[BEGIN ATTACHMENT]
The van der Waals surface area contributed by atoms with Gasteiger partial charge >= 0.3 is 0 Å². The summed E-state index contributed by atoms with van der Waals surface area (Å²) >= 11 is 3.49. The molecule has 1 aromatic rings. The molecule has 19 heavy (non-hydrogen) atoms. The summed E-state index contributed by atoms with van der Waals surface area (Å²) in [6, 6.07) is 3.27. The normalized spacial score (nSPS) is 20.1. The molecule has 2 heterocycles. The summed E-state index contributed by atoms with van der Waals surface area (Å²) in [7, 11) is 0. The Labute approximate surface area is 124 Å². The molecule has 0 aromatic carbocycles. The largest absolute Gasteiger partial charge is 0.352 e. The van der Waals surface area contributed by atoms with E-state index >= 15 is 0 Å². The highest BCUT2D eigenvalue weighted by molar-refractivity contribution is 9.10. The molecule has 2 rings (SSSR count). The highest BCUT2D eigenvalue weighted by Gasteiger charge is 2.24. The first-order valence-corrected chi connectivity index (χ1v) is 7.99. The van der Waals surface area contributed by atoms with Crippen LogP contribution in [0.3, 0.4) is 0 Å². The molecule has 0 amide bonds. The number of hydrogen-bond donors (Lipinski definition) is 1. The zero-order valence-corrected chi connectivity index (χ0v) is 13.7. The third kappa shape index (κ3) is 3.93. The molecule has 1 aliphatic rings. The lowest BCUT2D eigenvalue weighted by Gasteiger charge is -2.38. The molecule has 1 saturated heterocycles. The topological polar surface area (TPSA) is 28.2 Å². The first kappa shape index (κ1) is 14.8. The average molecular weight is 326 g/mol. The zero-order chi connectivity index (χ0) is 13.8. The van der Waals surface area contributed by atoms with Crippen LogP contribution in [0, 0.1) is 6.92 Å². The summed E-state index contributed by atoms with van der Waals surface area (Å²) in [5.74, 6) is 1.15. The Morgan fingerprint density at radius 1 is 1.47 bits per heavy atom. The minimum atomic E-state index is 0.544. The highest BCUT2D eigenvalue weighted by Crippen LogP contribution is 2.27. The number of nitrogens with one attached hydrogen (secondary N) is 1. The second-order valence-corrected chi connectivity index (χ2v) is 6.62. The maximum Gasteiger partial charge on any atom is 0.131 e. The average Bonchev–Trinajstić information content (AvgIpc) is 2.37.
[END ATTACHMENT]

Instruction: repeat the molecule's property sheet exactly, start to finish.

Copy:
The van der Waals surface area contributed by atoms with Gasteiger partial charge >= 0.3 is 0 Å². The summed E-state index contributed by atoms with van der Waals surface area (Å²) >= 11 is 3.49. The molecule has 1 aromatic rings. The molecule has 19 heavy (non-hydrogen) atoms. The summed E-state index contributed by atoms with van der Waals surface area (Å²) in [6, 6.07) is 3.27. The normalized spacial score (nSPS) is 20.1. The molecule has 2 heterocycles. The summed E-state index contributed by atoms with van der Waals surface area (Å²) in [7, 11) is 0. The Labute approximate surface area is 124 Å². The molecule has 0 aromatic carbocycles. The largest absolute Gasteiger partial charge is 0.352 e. The van der Waals surface area contributed by atoms with E-state index >= 15 is 0 Å². The highest BCUT2D eigenvalue weighted by molar-refractivity contribution is 9.10. The molecule has 2 rings (SSSR count). The highest BCUT2D eigenvalue weighted by Gasteiger charge is 2.24. The first-order valence-corrected chi connectivity index (χ1v) is 7.99. The van der Waals surface area contributed by atoms with Crippen LogP contribution in [0.3, 0.4) is 0 Å². The molecule has 0 amide bonds. The number of hydrogen-bond donors (Lipinski definition) is 1. The zero-order valence-corrected chi connectivity index (χ0v) is 13.7. The third kappa shape index (κ3) is 3.93. The molecule has 1 aliphatic rings. The lowest BCUT2D eigenvalue weighted by Gasteiger charge is -2.38. The molecule has 1 saturated heterocycles. The topological polar surface area (TPSA) is 28.2 Å². The first kappa shape index (κ1) is 14.8. The average molecular weight is 326 g/mol. The zero-order chi connectivity index (χ0) is 13.8. The van der Waals surface area contributed by atoms with Crippen LogP contribution in [0, 0.1) is 6.92 Å². The summed E-state index contributed by atoms with van der Waals surface area (Å²) in [5.74, 6) is 1.15. The Morgan fingerprint density at radius 1 is 1.47 bits per heavy atom. The minimum atomic E-state index is 0.544. The highest BCUT2D eigenvalue weighted by Crippen LogP contribution is 2.27. The number of nitrogens with one attached hydrogen (secondary N) is 1. The second-order valence-corrected chi connectivity index (χ2v) is 6.62. The maximum Gasteiger partial charge on any atom is 0.131 e. The average Bonchev–Trinajstić information content (AvgIpc) is 2.37.